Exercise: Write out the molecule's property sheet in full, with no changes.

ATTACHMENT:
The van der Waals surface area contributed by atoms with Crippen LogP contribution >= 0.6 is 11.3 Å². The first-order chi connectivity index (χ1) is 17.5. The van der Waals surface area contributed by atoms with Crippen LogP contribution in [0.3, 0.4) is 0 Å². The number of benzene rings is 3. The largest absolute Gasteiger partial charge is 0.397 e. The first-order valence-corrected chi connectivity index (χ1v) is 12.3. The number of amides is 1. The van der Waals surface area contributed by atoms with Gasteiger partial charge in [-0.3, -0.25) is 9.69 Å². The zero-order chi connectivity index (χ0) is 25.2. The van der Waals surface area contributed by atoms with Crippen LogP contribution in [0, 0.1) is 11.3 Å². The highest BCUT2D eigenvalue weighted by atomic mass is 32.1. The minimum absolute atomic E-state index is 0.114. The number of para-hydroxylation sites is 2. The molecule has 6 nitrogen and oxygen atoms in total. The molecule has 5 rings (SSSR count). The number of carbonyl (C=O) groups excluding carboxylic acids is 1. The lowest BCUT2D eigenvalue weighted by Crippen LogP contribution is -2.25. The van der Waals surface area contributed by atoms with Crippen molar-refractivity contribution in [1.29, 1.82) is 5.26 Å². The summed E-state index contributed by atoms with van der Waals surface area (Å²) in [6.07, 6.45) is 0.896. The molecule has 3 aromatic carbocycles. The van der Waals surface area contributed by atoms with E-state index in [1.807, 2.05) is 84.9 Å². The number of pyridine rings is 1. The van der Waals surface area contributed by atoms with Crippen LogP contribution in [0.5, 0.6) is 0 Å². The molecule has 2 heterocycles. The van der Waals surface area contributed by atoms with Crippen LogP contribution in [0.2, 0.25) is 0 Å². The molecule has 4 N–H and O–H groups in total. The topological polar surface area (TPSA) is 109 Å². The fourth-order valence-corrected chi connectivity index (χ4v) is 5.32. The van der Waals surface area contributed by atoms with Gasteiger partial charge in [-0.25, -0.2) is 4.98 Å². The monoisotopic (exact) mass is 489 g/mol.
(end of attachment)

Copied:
The van der Waals surface area contributed by atoms with Crippen LogP contribution >= 0.6 is 11.3 Å². The first-order chi connectivity index (χ1) is 17.5. The van der Waals surface area contributed by atoms with Crippen LogP contribution in [0.3, 0.4) is 0 Å². The number of benzene rings is 3. The largest absolute Gasteiger partial charge is 0.397 e. The first-order valence-corrected chi connectivity index (χ1v) is 12.3. The number of amides is 1. The van der Waals surface area contributed by atoms with Gasteiger partial charge in [-0.3, -0.25) is 9.69 Å². The zero-order chi connectivity index (χ0) is 25.2. The van der Waals surface area contributed by atoms with Crippen LogP contribution in [0, 0.1) is 11.3 Å². The highest BCUT2D eigenvalue weighted by atomic mass is 32.1. The minimum absolute atomic E-state index is 0.114. The number of para-hydroxylation sites is 2. The molecule has 6 nitrogen and oxygen atoms in total. The molecule has 5 rings (SSSR count). The number of carbonyl (C=O) groups excluding carboxylic acids is 1. The lowest BCUT2D eigenvalue weighted by Crippen LogP contribution is -2.25. The van der Waals surface area contributed by atoms with Crippen molar-refractivity contribution in [1.29, 1.82) is 5.26 Å². The summed E-state index contributed by atoms with van der Waals surface area (Å²) in [6.07, 6.45) is 0.896. The molecule has 3 aromatic carbocycles. The van der Waals surface area contributed by atoms with E-state index in [1.807, 2.05) is 84.9 Å². The number of pyridine rings is 1. The van der Waals surface area contributed by atoms with Crippen LogP contribution in [0.5, 0.6) is 0 Å². The molecule has 2 heterocycles. The van der Waals surface area contributed by atoms with Crippen LogP contribution in [0.2, 0.25) is 0 Å². The molecule has 4 N–H and O–H groups in total. The topological polar surface area (TPSA) is 109 Å². The fourth-order valence-corrected chi connectivity index (χ4v) is 5.32. The van der Waals surface area contributed by atoms with Gasteiger partial charge in [-0.25, -0.2) is 4.98 Å². The monoisotopic (exact) mass is 489 g/mol.